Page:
SPECTRUM ANALYZER OPERATION
The information desired from the spectra to be analyzed determines the SPECTRUM ANALYZER
requirements. Real-time analysis is used if a particular point in the frequency spectrum is to be analyzed,
such as a line spectra display. Continuous- or swept-frequency analysis, which is the most common mode
of observation, is used to display a wider portion of the frequency spectrum or (in some cases) the entire
range of the spectrum analyzer in use. Changing the spectrum analyzer setting from one mode to another
is accomplished by varying the scan time and the bandwidth of the spectrum analyzer or a combination of
the two. Most real-time spectrum analyzers, however, are preceded by mechanical filters, which limit the
input bandwidth of the spectrum analyzer to the desired spectra to be analyzed. Tunable- or swept-
spectrum analyzers function basically the same as heterodyne receivers, the difference being that the local
oscillator is not used but is replaced by a voltage-controlled oscillator (vco). The vco is swept
electronically by a ramp input from a sawtooth generator. The output of the receiver is applied to a crt,
which has its horizontal sweep in synchronization with the vco. The lower frequency appears at the left of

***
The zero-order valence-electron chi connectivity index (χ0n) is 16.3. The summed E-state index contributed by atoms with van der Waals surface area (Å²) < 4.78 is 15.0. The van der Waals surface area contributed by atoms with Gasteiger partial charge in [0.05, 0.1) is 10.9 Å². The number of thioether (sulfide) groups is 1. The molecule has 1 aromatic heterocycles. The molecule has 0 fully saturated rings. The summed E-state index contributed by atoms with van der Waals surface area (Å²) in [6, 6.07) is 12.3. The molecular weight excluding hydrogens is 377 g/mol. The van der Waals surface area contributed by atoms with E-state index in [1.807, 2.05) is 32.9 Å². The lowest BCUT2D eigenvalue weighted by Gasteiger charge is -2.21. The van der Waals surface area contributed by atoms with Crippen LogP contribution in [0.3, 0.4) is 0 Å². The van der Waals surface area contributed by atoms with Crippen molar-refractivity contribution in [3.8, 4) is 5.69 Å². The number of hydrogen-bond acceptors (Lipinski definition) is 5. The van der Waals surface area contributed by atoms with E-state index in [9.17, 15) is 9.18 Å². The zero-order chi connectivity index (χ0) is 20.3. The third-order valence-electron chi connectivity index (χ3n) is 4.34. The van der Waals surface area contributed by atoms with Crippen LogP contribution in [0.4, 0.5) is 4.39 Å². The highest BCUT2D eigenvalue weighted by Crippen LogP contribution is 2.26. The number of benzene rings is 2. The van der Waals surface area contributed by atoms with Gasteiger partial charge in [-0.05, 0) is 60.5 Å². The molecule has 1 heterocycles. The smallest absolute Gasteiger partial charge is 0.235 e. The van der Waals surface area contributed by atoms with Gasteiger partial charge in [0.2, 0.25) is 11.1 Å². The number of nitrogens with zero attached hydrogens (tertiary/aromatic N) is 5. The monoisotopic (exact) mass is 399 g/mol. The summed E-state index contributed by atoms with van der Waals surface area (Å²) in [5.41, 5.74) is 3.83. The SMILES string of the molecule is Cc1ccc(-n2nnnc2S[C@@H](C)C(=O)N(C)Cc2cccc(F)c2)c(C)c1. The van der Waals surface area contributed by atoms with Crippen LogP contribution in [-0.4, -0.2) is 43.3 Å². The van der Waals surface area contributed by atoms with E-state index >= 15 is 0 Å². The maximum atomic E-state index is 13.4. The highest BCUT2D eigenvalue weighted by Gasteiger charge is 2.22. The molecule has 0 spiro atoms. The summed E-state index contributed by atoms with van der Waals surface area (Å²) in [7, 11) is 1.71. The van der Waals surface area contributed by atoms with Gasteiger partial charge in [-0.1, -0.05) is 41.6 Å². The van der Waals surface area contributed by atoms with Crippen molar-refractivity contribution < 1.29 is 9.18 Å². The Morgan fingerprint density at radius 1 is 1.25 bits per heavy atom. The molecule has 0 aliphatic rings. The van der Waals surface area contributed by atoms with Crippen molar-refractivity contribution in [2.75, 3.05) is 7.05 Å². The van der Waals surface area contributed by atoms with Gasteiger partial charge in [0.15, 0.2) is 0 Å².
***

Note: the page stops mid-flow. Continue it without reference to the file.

the crt display. As the trace sweeps to the right, the oscillator increases in frequency. Figure 5-24 is a
block diagram of a heterodyne spectrum analyzer.
Figure 5-24.Block diagram of a heterodyne spectrum analyzer.
Before the frequency of a signal can be measured on a spectrum analyzer, it must be RESOLVED.
Resolving a signal means distinguishing it from other signals near it. Resolution is limited by the
narrowest bandwidth of the spectrum analyzer because the analyzer traces out its own IF bandwidth shape
as it sweeps through a signal. If the narrowest bandwidth is 1 kilohertz, the nearest any two signals can
be, and still be resolved, is 1 kilohertz. Reducing the IF bandwidth indefinitely would obtain infinite
resolution except that the usable IF bandwidth is limited by the stability of the spectrum analyzer. The
smaller the IF bandwidth, the greater the capability of the analyzer to resolve closely spaced signals of
unequal amplitudes. Modern spectrum analyzers have been refined to the degree that IF bandwidths are
less than 1 hertz.
It is important that the spectrum analyzer be more stable in frequency than the signals being
measured. The stability of the analyzer depends on the frequency stability of its vco. Scan time of the
spectrum analyzer must be long enough, with respect to the amplitude of the signal to be measured, to
allow the IF circuitry of the spectrum analyzer to charge and recover. This will prevent amplitude and